She sits in her house all day, the heavy curtains closed against the New Mexican sun. Pictures of saints and the Pope adorn the walls, and other evidence of her religious belief fills the house. Her life revolves around watching Catholic Mass on television three times per day, and everything else seems to take a back seat to her faith. She rarely parts the curtains and even more rarely ventures outside.
"How are you?" I ask as I sit down on the seat opposite the couch where she spends her days and nights.
"Fine," she says, looking at the floor. She fidgets with the hem of her dress.
"How are things going with the home health aides? Is there anything new you need them to do for you?"
"No. It's fine." She fidgets some more.
"How are you sleeping these days? Do you get enough sleep?"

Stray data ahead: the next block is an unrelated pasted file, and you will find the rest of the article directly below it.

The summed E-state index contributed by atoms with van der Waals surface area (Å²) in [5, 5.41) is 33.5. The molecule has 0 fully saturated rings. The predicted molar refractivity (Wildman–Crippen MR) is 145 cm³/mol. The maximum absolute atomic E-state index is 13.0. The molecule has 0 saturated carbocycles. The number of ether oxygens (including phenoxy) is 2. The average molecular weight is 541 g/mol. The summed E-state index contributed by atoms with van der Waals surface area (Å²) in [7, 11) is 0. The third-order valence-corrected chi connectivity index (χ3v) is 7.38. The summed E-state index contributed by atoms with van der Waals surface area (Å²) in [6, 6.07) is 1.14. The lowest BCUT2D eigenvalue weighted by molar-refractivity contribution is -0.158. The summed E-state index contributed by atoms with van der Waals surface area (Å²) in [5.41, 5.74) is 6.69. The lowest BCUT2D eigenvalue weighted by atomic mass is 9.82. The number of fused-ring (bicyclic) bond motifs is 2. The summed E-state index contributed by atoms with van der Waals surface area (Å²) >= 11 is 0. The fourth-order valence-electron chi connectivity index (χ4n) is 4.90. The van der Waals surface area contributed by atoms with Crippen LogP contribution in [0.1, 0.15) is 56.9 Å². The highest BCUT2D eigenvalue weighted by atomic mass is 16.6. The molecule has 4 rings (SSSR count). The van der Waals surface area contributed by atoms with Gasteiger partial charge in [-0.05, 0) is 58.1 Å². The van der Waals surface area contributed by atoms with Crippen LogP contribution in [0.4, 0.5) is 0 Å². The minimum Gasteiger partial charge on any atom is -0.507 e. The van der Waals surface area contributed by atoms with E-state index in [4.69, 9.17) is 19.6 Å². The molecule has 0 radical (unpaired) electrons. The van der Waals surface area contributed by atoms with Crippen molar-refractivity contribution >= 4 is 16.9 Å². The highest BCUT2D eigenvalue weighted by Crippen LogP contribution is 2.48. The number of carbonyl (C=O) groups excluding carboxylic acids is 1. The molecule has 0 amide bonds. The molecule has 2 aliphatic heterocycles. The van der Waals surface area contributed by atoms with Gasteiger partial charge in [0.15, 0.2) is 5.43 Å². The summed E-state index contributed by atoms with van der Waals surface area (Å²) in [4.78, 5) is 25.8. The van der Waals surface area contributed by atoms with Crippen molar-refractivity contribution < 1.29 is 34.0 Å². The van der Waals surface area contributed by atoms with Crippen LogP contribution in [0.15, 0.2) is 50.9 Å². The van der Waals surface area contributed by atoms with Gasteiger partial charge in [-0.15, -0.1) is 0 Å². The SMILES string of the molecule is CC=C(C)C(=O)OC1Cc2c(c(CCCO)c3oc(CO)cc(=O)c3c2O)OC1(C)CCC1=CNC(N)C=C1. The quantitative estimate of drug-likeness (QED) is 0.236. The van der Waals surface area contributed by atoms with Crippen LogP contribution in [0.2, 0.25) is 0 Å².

"I don't sleep too well. But I'm fine," she replies. Her lack of eye contact is unnerving and I fumble for ways to make a deeper connection, but this is only our third meeting and I know she needs time to build trust, so I'm patient.
"Is there anything I can do for you? Is there anything you need?"
"No, I'm fine." She looks over at the TV. "Mass starts soon and I still have to make my oatmeal."
The clock on the wall ticks and tocks in the silence between us.
"Your house looks lovely. You take such nice care of it. Have you lived here a long time?"
"My husband built it forty years ago. Every board and nail. He even did the adobe. We raised our children in it, and he died nine years ago." Her affect brightens as we look around the house.
"The woodwork is beautiful, and I love the counters in the kitchen. He did a brilliant job," I add.
"Thanks," she smiles.
"I really have to make my oatmeal now. I don't want to miss Mass."
"OK," I say. "I'll come by and see you at the end of October, and I hope you have a good month til then." We shake hands.
I open the front door and light comes streaming in. She squints, shades her eyes, and says goodbye as she closes the door. Mass and oatmeal await.